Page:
I look forward to teaching in a classroom where every student has the Internet at their fingertips (not to mention all of their textbooks in digital form) because I would much rather spend my time teaching students at the upper end of Bloom’s taxonomy. Instead of simply memorizing the formula for calculating velocity, the date of Gutenberg’s famous invention, or the correct conjugation of dormir, let’s make sure our students can use this information in meaningful ways that will enhance their daily lives in the future. And part of that daily life will be wearable computers.

Tools for critical consumers of media

I’ve discovered a couple of really useful tools for people who want to become more critical consumers of the news media—people who perhaps feel that they’re not really getting the full story, or that the news media isn’t quite doing the job they’re supposed to do, but aren’t quite sure how to articulate or confirm their suspicions.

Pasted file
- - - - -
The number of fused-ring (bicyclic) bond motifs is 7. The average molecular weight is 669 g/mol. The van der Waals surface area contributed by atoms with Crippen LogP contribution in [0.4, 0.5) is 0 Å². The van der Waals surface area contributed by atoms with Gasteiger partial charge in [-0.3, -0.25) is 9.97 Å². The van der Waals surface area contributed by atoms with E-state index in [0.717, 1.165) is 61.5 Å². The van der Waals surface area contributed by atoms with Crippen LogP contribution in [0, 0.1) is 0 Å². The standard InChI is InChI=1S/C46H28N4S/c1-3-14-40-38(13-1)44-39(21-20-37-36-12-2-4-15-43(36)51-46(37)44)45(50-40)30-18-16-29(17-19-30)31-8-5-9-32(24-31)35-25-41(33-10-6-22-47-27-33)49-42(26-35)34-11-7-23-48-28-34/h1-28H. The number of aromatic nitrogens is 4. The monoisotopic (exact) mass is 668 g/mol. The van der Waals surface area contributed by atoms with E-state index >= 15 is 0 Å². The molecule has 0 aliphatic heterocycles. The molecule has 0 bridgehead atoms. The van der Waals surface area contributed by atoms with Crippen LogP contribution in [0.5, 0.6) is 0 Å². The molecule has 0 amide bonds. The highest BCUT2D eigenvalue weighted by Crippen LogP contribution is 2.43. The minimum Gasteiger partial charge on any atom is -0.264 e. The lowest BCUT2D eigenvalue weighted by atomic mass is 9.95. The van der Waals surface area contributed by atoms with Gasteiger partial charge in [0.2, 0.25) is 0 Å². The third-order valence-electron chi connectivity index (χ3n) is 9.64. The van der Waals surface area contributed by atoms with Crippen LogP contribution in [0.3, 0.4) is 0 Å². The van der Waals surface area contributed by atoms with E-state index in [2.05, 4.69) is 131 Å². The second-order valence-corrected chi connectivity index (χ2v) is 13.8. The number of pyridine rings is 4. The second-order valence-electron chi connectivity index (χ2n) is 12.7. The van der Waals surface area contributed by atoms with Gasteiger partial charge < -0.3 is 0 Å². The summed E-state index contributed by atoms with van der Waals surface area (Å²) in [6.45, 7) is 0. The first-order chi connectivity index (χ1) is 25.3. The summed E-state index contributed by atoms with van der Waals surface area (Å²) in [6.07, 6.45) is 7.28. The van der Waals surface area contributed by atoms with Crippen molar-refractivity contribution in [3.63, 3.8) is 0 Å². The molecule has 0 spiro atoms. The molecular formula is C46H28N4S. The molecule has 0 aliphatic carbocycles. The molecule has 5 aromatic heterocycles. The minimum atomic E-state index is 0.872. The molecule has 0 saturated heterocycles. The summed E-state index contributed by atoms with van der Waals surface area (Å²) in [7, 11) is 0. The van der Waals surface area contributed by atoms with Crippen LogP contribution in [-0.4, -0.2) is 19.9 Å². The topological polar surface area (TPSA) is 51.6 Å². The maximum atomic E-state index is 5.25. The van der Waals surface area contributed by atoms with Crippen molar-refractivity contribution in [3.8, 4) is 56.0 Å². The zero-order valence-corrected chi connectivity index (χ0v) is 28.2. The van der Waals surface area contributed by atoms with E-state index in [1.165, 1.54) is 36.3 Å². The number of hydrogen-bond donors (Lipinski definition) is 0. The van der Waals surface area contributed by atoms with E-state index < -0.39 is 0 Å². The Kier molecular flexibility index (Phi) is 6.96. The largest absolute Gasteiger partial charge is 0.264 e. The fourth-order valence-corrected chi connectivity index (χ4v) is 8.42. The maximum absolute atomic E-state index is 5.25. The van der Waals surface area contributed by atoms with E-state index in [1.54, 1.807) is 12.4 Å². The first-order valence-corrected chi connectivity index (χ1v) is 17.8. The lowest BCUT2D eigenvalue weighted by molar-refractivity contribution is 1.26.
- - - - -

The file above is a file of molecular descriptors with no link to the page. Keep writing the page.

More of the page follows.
The first is the SMELL test developed by John McManus, one of the people who developed the seven yardsticks of GradeTheNews.org. SMELL is an acronym:

S stands for Source. Who is providing the information?
M is for Motivation. Why are they telling me this?
E represents Evidence. What evidence is provided for generalizations?
L is for Logic. Do the facts logically compel the conclusions?
L is for Left out. What’s missing that might change our interpretation of the information?

The SMELL test is a simple, straightforward guide to vetting information of any kind, not just news, but it certainly applies to news reports. Professional journalists could benefit from applying the SMELL test to their own stories, such as the foreign policy reports that are filled to the brim with anonymous official sources making unsupported assertions.

The other tool is a guide published by the Foundation for Critical Thinking called “How to Detect Media Bias & Propaganda.”